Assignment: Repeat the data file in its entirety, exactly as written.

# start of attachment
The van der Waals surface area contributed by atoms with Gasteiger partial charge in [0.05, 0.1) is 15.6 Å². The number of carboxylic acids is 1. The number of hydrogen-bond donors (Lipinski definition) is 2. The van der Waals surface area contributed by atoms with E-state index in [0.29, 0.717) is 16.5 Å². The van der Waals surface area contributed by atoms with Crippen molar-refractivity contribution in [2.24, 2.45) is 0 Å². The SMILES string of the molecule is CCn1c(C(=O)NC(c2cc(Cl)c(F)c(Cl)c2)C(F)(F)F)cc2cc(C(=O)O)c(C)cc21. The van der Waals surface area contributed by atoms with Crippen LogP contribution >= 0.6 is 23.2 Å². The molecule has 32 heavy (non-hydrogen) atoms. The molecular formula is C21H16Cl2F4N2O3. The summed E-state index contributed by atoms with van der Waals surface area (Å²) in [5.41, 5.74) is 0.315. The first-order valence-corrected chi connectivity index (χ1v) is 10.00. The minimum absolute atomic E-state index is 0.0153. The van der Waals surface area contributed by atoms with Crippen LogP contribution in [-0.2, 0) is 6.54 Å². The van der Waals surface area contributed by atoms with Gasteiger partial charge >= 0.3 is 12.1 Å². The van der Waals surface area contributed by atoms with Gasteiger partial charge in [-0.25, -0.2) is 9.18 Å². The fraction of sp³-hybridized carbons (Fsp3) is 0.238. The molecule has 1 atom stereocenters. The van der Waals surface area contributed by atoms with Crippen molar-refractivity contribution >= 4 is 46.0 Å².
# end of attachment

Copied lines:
The van der Waals surface area contributed by atoms with Gasteiger partial charge in [0.05, 0.1) is 15.6 Å². The number of carboxylic acids is 1. The number of hydrogen-bond donors (Lipinski definition) is 2. The van der Waals surface area contributed by atoms with E-state index in [0.29, 0.717) is 16.5 Å². The van der Waals surface area contributed by atoms with Crippen molar-refractivity contribution in [2.24, 2.45) is 0 Å². The SMILES string of the molecule is CCn1c(C(=O)NC(c2cc(Cl)c(F)c(Cl)c2)C(F)(F)F)cc2cc(C(=O)O)c(C)cc21. The van der Waals surface area contributed by atoms with Crippen LogP contribution >= 0.6 is 23.2 Å². The molecule has 32 heavy (non-hydrogen) atoms. The molecular formula is C21H16Cl2F4N2O3. The summed E-state index contributed by atoms with van der Waals surface area (Å²) in [5.41, 5.74) is 0.315. The first-order valence-corrected chi connectivity index (χ1v) is 10.00. The minimum absolute atomic E-state index is 0.0153. The van der Waals surface area contributed by atoms with Crippen LogP contribution in [-0.2, 0) is 6.54 Å². The van der Waals surface area contributed by atoms with Gasteiger partial charge >= 0.3 is 12.1 Å². The van der Waals surface area contributed by atoms with Gasteiger partial charge in [-0.25, -0.2) is 9.18 Å². The fraction of sp³-hybridized carbons (Fsp3) is 0.238. The molecule has 1 atom stereocenters. The van der Waals surface area contributed by atoms with Crippen molar-refractivity contribution >= 4 is 46.0 Å².